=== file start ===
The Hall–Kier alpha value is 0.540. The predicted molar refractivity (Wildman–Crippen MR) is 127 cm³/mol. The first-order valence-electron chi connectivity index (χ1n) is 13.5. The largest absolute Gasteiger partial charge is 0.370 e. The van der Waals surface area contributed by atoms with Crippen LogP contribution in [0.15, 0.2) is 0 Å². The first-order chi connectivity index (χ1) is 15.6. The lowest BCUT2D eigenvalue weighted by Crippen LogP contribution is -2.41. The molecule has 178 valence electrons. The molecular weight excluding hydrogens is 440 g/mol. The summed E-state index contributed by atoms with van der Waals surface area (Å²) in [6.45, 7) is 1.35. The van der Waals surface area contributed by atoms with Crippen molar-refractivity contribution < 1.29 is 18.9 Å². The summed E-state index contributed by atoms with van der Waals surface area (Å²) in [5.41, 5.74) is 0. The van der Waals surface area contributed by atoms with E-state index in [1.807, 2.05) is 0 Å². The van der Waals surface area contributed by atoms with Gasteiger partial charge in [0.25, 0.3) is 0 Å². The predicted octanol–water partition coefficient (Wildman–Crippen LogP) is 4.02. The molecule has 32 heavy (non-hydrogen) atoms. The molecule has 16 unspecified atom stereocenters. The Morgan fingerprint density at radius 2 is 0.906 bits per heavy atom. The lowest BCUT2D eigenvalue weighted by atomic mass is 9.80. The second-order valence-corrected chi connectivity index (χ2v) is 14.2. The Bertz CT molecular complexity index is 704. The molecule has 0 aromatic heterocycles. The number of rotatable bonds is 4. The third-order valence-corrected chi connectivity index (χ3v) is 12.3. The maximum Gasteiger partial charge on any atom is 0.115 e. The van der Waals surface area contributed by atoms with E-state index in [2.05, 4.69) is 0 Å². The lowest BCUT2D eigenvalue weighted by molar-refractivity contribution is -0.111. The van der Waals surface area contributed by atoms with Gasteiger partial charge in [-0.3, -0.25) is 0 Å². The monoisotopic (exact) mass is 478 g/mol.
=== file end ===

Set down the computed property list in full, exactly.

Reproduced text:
The Hall–Kier alpha value is 0.540. The predicted molar refractivity (Wildman–Crippen MR) is 127 cm³/mol. The first-order valence-electron chi connectivity index (χ1n) is 13.5. The largest absolute Gasteiger partial charge is 0.370 e. The van der Waals surface area contributed by atoms with Crippen LogP contribution in [0.15, 0.2) is 0 Å². The first-order chi connectivity index (χ1) is 15.6. The lowest BCUT2D eigenvalue weighted by Crippen LogP contribution is -2.41. The molecule has 178 valence electrons. The molecular weight excluding hydrogens is 440 g/mol. The summed E-state index contributed by atoms with van der Waals surface area (Å²) in [6.45, 7) is 1.35. The van der Waals surface area contributed by atoms with Crippen molar-refractivity contribution < 1.29 is 18.9 Å². The summed E-state index contributed by atoms with van der Waals surface area (Å²) in [5.41, 5.74) is 0. The van der Waals surface area contributed by atoms with E-state index in [1.807, 2.05) is 0 Å². The van der Waals surface area contributed by atoms with Gasteiger partial charge in [0.25, 0.3) is 0 Å². The predicted octanol–water partition coefficient (Wildman–Crippen LogP) is 4.02. The molecule has 32 heavy (non-hydrogen) atoms. The molecule has 16 unspecified atom stereocenters. The Morgan fingerprint density at radius 2 is 0.906 bits per heavy atom. The lowest BCUT2D eigenvalue weighted by atomic mass is 9.80. The second-order valence-corrected chi connectivity index (χ2v) is 14.2. The Bertz CT molecular complexity index is 704. The molecule has 0 aromatic heterocycles. The number of rotatable bonds is 4. The third-order valence-corrected chi connectivity index (χ3v) is 12.3. The maximum Gasteiger partial charge on any atom is 0.115 e. The van der Waals surface area contributed by atoms with E-state index in [2.05, 4.69) is 0 Å². The lowest BCUT2D eigenvalue weighted by molar-refractivity contribution is -0.111. The van der Waals surface area contributed by atoms with Gasteiger partial charge in [-0.3, -0.25) is 0 Å². The monoisotopic (exact) mass is 478 g/mol.